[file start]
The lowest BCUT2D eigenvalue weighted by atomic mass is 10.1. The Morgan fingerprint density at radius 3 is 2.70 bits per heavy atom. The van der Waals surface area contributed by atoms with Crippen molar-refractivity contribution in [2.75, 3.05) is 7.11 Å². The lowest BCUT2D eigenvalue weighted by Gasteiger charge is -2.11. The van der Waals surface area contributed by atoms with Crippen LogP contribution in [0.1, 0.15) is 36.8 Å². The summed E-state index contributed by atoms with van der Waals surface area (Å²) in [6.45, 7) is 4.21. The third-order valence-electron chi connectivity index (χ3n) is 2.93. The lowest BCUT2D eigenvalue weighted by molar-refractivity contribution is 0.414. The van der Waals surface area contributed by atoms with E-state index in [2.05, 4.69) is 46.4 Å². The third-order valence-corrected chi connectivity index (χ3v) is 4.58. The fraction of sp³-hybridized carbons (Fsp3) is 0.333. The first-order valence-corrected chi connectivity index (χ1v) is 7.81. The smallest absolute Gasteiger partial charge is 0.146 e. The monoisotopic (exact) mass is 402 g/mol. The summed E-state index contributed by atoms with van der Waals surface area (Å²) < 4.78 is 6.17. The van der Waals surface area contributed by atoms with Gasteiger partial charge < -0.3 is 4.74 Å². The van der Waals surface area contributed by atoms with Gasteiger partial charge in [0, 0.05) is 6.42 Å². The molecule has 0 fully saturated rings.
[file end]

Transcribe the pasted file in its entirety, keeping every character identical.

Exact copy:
The lowest BCUT2D eigenvalue weighted by atomic mass is 10.1. The Morgan fingerprint density at radius 3 is 2.70 bits per heavy atom. The van der Waals surface area contributed by atoms with Crippen molar-refractivity contribution in [2.75, 3.05) is 7.11 Å². The lowest BCUT2D eigenvalue weighted by Gasteiger charge is -2.11. The van der Waals surface area contributed by atoms with Crippen LogP contribution in [0.1, 0.15) is 36.8 Å². The summed E-state index contributed by atoms with van der Waals surface area (Å²) in [6.45, 7) is 4.21. The third-order valence-electron chi connectivity index (χ3n) is 2.93. The lowest BCUT2D eigenvalue weighted by molar-refractivity contribution is 0.414. The van der Waals surface area contributed by atoms with E-state index in [2.05, 4.69) is 46.4 Å². The third-order valence-corrected chi connectivity index (χ3v) is 4.58. The fraction of sp³-hybridized carbons (Fsp3) is 0.333. The first-order valence-corrected chi connectivity index (χ1v) is 7.81. The smallest absolute Gasteiger partial charge is 0.146 e. The monoisotopic (exact) mass is 402 g/mol. The summed E-state index contributed by atoms with van der Waals surface area (Å²) < 4.78 is 6.17. The van der Waals surface area contributed by atoms with Gasteiger partial charge < -0.3 is 4.74 Å². The van der Waals surface area contributed by atoms with Gasteiger partial charge in [0, 0.05) is 6.42 Å². The molecule has 0 fully saturated rings.